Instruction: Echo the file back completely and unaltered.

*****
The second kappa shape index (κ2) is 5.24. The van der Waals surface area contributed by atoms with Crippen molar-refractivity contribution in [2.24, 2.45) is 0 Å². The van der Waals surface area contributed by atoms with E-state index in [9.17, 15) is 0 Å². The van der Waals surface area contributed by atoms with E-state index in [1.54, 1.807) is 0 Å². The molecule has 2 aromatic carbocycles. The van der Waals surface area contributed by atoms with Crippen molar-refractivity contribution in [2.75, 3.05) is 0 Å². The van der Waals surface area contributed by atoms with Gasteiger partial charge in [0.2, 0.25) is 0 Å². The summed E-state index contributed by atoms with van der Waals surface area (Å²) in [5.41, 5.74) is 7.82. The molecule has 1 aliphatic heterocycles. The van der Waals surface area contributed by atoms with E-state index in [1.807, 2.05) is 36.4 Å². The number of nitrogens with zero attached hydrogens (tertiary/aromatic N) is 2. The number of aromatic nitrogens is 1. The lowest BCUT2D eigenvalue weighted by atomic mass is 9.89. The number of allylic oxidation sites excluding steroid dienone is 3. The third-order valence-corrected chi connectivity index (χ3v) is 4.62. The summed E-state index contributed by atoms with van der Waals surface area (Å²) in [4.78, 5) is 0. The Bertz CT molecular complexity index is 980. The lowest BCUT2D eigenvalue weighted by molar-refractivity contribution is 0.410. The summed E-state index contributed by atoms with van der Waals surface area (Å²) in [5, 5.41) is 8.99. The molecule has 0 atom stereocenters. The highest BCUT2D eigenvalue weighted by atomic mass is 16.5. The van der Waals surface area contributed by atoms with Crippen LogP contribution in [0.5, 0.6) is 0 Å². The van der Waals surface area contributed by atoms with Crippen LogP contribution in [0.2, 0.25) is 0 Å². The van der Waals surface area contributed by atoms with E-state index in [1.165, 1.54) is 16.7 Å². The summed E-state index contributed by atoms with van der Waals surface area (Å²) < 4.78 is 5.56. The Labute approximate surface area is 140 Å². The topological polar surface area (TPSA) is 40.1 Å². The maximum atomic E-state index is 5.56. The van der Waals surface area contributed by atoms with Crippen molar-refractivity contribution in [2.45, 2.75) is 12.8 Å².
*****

The second kappa shape index (κ2) is 5.24. The van der Waals surface area contributed by atoms with Crippen molar-refractivity contribution in [2.24, 2.45) is 0 Å². The van der Waals surface area contributed by atoms with E-state index in [9.17, 15) is 0 Å². The van der Waals surface area contributed by atoms with E-state index in [1.54, 1.807) is 0 Å². The molecule has 2 aromatic carbocycles. The van der Waals surface area contributed by atoms with Crippen molar-refractivity contribution in [2.75, 3.05) is 0 Å². The van der Waals surface area contributed by atoms with Gasteiger partial charge in [0.2, 0.25) is 0 Å². The summed E-state index contributed by atoms with van der Waals surface area (Å²) in [5.41, 5.74) is 7.82. The molecule has 1 aliphatic heterocycles. The van der Waals surface area contributed by atoms with E-state index in [1.807, 2.05) is 36.4 Å². The number of nitrogens with zero attached hydrogens (tertiary/aromatic N) is 2. The number of aromatic nitrogens is 1. The lowest BCUT2D eigenvalue weighted by atomic mass is 9.89. The number of allylic oxidation sites excluding steroid dienone is 3. The third-order valence-corrected chi connectivity index (χ3v) is 4.62. The summed E-state index contributed by atoms with van der Waals surface area (Å²) in [4.78, 5) is 0. The Bertz CT molecular complexity index is 980. The lowest BCUT2D eigenvalue weighted by molar-refractivity contribution is 0.410. The summed E-state index contributed by atoms with van der Waals surface area (Å²) in [5, 5.41) is 8.99. The molecule has 0 atom stereocenters. The highest BCUT2D eigenvalue weighted by atomic mass is 16.5. The van der Waals surface area contributed by atoms with Crippen LogP contribution in [0.5, 0.6) is 0 Å². The van der Waals surface area contributed by atoms with Crippen LogP contribution in [0.2, 0.25) is 0 Å². The van der Waals surface area contributed by atoms with E-state index in [1.165, 1.54) is 16.7 Å². The summed E-state index contributed by atoms with van der Waals surface area (Å²) < 4.78 is 5.56. The Labute approximate surface area is 140 Å². The topological polar surface area (TPSA) is 40.1 Å². The maximum atomic E-state index is 5.56. The van der Waals surface area contributed by atoms with Crippen molar-refractivity contribution in [2.45, 2.75) is 12.8 Å².